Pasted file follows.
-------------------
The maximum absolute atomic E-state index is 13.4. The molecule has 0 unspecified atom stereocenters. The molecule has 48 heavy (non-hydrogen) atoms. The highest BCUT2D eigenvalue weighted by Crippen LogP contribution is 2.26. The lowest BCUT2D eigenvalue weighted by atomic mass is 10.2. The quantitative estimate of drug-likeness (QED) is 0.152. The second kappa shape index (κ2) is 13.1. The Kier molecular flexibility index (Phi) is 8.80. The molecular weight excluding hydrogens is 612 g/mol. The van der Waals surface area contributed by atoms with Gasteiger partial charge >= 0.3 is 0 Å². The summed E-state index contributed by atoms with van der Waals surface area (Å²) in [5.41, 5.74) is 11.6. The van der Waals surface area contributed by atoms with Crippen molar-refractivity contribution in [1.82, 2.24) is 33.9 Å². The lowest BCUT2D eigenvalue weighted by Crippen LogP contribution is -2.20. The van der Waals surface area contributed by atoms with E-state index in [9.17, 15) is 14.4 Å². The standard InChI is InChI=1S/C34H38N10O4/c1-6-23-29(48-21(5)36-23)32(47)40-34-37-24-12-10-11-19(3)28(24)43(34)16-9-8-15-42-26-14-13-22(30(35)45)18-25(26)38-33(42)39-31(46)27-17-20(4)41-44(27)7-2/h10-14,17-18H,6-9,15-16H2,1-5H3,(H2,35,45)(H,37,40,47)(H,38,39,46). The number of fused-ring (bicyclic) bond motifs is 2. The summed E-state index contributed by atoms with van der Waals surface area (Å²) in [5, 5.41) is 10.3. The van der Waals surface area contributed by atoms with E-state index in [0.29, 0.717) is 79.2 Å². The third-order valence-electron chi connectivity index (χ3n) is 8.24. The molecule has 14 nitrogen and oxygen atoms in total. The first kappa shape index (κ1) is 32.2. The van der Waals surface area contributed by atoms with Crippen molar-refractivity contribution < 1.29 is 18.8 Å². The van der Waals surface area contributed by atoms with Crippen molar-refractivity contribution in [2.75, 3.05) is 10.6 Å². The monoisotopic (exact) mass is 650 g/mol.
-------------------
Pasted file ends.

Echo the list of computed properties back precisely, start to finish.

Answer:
The maximum absolute atomic E-state index is 13.4. The molecule has 0 unspecified atom stereocenters. The molecule has 48 heavy (non-hydrogen) atoms. The highest BCUT2D eigenvalue weighted by Crippen LogP contribution is 2.26. The lowest BCUT2D eigenvalue weighted by atomic mass is 10.2. The quantitative estimate of drug-likeness (QED) is 0.152. The second kappa shape index (κ2) is 13.1. The Kier molecular flexibility index (Phi) is 8.80. The molecular weight excluding hydrogens is 612 g/mol. The van der Waals surface area contributed by atoms with Gasteiger partial charge >= 0.3 is 0 Å². The summed E-state index contributed by atoms with van der Waals surface area (Å²) in [5.41, 5.74) is 11.6. The van der Waals surface area contributed by atoms with Crippen molar-refractivity contribution in [1.82, 2.24) is 33.9 Å². The lowest BCUT2D eigenvalue weighted by Crippen LogP contribution is -2.20. The van der Waals surface area contributed by atoms with E-state index in [9.17, 15) is 14.4 Å². The standard InChI is InChI=1S/C34H38N10O4/c1-6-23-29(48-21(5)36-23)32(47)40-34-37-24-12-10-11-19(3)28(24)43(34)16-9-8-15-42-26-14-13-22(30(35)45)18-25(26)38-33(42)39-31(46)27-17-20(4)41-44(27)7-2/h10-14,17-18H,6-9,15-16H2,1-5H3,(H2,35,45)(H,37,40,47)(H,38,39,46). The number of fused-ring (bicyclic) bond motifs is 2. The summed E-state index contributed by atoms with van der Waals surface area (Å²) in [5, 5.41) is 10.3. The van der Waals surface area contributed by atoms with E-state index in [0.29, 0.717) is 79.2 Å². The third-order valence-electron chi connectivity index (χ3n) is 8.24. The molecule has 14 nitrogen and oxygen atoms in total. The first kappa shape index (κ1) is 32.2. The van der Waals surface area contributed by atoms with Crippen molar-refractivity contribution < 1.29 is 18.8 Å². The van der Waals surface area contributed by atoms with Crippen molar-refractivity contribution in [2.75, 3.05) is 10.6 Å². The monoisotopic (exact) mass is 650 g/mol.